You wrote a great song... now what??

Posted by Aaron Davison on Tuesday, February 4, 2014 Under: February 2014

So you’ve just written an amazing song.  Perhaps it’s the best song you've written.  Maybe it’s even one of the best songs that’s ever been written!  You have a sense of tremendous pride because you know intuitively that you’ve created something truly special.  You have that feeling that there are no words for, that only artists can truly understand, of having created something out of nothing.  Of having birthed something remarkable and extraordinary into existence.  You know it with every cell of your body.

Now what?

I think this is a feeling that most of us can relate to; the feeling, the knowing, of having created something truly great but not knowing quite what to do next.  Writing songs is an art form and if you’ve written a truly great song or songs, consider yourself lucky and blessed.  Not all songwriters write great songs. 

However, just because you’ve written a great song doesn’t guarantee that anyone is going to hear it or buy it. Writing a great song is one thing, getting your songs heard and sold require a completely different set of skills.

Here are some things to focus on doing after you’ve written your masterpiece:

1)    Record Your Song/s Professionally -  This is particularly true when you’re pitching your songs to licensing opportunities but is true in general.  You want your song to sound as pristine and amazing as possible.  A good producer will bring your song to life.  Lackluster production will prevent your songs from realizing its’ potential.  It’s that simple.  If you’ve written a great song it deserves to be heard in a way that will realize its full potential.  Production will make or break your tracks.

Check out the two courses I created on production and mastering with producer Gary Gray for an in depth education on how to produce your tracks specifically for licensing opportunities:

2)    Get your songs to the right people – Unless you’re really, really lucky, and you’re probably not, no one is going to come to you in this business. You’re going to have to knock on a lot of doors.  Many won’t open and that’s ok and to be expected.  Keep knocking every day, every month and eventually the right doors will open.  You know your music is great right?  Now your job is to share your music with as many people as possible.

In terms of licensing, focus on getting your music to:

Publishers/Libraries -  Publishers and libraries have relationships with the ultimate decision makers in the music licensing business, music supervisors.  They know about the projects and have the connections to present your music to the right people.  This is why I suggest that, at least in the beginning, you focus on presenting your music to publishers and libraries.  It’s easier to get your foot in the door and as you establish yourself you can focus more on going straight to music supervisors.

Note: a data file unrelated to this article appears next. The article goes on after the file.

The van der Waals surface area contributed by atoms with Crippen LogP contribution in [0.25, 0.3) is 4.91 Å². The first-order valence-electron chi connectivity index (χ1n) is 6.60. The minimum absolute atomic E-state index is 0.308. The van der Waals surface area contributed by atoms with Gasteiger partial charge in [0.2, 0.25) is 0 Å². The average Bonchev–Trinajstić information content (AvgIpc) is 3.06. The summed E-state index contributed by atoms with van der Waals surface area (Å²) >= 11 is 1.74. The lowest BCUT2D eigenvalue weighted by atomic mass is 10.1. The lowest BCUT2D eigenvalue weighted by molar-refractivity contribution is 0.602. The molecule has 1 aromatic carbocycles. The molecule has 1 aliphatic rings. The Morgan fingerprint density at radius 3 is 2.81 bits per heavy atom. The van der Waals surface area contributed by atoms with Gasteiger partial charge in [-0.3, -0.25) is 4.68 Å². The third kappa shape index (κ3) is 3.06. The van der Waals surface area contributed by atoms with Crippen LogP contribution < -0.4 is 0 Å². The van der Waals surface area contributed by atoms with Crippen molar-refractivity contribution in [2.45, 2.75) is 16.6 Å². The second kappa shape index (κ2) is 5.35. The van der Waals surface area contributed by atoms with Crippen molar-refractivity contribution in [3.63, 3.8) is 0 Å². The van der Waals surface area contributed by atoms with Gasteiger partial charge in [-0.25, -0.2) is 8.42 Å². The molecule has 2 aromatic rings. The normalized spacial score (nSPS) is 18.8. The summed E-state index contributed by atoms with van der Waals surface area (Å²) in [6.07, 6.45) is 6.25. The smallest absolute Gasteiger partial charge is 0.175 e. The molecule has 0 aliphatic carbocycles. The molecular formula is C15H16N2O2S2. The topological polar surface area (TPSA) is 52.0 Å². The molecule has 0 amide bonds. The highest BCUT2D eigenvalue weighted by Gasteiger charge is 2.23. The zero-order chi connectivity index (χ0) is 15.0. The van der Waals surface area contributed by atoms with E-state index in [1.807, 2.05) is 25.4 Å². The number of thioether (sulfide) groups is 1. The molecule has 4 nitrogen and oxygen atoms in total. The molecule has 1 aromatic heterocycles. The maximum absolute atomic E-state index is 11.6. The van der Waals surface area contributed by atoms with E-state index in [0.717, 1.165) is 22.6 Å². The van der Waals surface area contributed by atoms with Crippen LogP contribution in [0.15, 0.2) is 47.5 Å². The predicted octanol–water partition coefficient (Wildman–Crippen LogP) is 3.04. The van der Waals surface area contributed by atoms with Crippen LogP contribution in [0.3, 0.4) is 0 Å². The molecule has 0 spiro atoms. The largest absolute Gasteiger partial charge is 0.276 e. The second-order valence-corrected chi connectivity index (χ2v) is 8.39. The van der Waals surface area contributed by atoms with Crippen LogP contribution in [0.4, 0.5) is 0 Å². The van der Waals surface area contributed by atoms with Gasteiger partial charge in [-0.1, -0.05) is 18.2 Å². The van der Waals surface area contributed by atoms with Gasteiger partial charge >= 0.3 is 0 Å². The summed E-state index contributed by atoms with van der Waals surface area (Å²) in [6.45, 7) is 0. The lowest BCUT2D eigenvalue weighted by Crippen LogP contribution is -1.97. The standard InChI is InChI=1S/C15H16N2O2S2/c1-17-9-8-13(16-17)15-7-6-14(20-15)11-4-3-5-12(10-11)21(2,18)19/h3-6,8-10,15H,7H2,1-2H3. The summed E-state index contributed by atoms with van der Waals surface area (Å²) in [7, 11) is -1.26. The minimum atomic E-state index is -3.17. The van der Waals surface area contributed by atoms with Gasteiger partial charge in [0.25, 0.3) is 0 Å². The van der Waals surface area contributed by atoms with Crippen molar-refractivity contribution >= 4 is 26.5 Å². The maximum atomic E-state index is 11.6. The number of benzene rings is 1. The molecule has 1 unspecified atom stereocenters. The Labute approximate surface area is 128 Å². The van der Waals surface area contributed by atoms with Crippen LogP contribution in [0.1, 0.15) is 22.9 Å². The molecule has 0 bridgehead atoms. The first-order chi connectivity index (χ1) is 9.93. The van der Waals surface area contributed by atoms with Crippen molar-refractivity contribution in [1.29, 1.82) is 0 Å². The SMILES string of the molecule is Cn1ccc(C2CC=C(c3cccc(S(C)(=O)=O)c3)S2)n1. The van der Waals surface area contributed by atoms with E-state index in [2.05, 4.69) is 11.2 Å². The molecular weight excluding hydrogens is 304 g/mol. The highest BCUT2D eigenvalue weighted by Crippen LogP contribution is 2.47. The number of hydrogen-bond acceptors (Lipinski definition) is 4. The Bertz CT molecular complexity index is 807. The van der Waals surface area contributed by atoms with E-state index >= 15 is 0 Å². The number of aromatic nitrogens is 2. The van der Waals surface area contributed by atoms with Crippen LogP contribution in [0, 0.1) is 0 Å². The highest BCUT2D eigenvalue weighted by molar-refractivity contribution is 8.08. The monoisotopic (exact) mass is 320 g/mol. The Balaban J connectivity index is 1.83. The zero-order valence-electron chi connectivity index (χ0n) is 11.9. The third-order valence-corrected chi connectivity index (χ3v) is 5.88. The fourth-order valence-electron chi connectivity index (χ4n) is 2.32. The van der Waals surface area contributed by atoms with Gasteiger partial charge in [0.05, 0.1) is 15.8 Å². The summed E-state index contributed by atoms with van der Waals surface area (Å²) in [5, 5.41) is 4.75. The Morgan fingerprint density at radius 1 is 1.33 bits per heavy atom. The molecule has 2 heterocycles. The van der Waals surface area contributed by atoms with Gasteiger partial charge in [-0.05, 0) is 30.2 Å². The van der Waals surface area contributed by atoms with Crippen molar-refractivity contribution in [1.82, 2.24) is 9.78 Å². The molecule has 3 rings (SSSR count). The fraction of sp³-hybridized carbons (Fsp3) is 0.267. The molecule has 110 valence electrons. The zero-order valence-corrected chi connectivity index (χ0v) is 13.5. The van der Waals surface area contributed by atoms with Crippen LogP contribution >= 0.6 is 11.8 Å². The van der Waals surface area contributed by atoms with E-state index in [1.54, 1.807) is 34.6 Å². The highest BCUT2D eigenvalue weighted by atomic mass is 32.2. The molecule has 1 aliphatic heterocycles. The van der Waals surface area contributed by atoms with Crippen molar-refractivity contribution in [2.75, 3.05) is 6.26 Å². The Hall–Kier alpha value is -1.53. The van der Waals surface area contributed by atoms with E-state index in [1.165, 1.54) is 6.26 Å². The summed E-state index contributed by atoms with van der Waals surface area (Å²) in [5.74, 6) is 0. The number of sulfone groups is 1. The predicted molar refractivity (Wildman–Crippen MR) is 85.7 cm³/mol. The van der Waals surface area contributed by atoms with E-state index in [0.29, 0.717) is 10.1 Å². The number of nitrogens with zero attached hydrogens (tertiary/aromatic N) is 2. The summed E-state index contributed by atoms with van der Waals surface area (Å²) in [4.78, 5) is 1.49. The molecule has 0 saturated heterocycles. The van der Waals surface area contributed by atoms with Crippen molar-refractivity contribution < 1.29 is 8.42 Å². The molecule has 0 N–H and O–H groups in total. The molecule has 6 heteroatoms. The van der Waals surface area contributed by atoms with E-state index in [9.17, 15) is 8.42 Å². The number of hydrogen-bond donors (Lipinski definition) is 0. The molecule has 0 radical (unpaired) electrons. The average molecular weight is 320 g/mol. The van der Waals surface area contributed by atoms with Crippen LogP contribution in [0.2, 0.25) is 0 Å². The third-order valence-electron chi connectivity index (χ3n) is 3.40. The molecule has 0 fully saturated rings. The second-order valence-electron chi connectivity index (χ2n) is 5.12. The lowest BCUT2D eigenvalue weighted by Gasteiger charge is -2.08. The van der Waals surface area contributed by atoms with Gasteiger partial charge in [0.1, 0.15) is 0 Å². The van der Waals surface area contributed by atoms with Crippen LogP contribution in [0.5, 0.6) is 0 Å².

For an in depth guide on how to navigate the world of publishing and licensing check out my program The A To Z Of Music Licensing:

Music Supervisors:  Supervisors are ultimately the ones who buy and license music.  They are the true gatekeepers.  You can go directly to music supervisors in some cases, but you need to know what projects they’re working on and whether or not the music you create is a good fit.  Not all music supervisors are open to hearing directly from indie artists, but some are if you approach them the right way.

For an in depth guide on how to pitch your music directly to supervisors, check out my course “How To Pitch Your Music Directly to Supervisors” that I created with CBS’ sports music coordinator Joseph Miller:

3)    Promote Your Music Across Multiple Platforms -  Licensing is just one revenue stream among several.  We are in a multiple revenue stream business model.  Most musicians, myself included, that make a full time living from music are tapping into more than just one revenue stream.  In addition licensing you can promote your music via live performances, digital downloads, youtube, streaming sites, etc.

The music business as we once knew it, is gone.  It’s over.  It’s not coming back.  We live in a new era.  In some ways this new era is harder than ever.  There’s certainly more competition.  But in many ways, it’s also more exciting than ever.  There’s still going to some musicians who “make it” and some who don’t.  But the big difference now is that instead of the record labels and record industry executives choosing who succeeds, you do.  Let me say it again, if you want to succeed in the new music business, you get to decide if you succeed.  

There have never been more ways to get your music in front of more people than ever before.  Is your music great?  Then get it out there.  The world is waiting.

In : February 2014 

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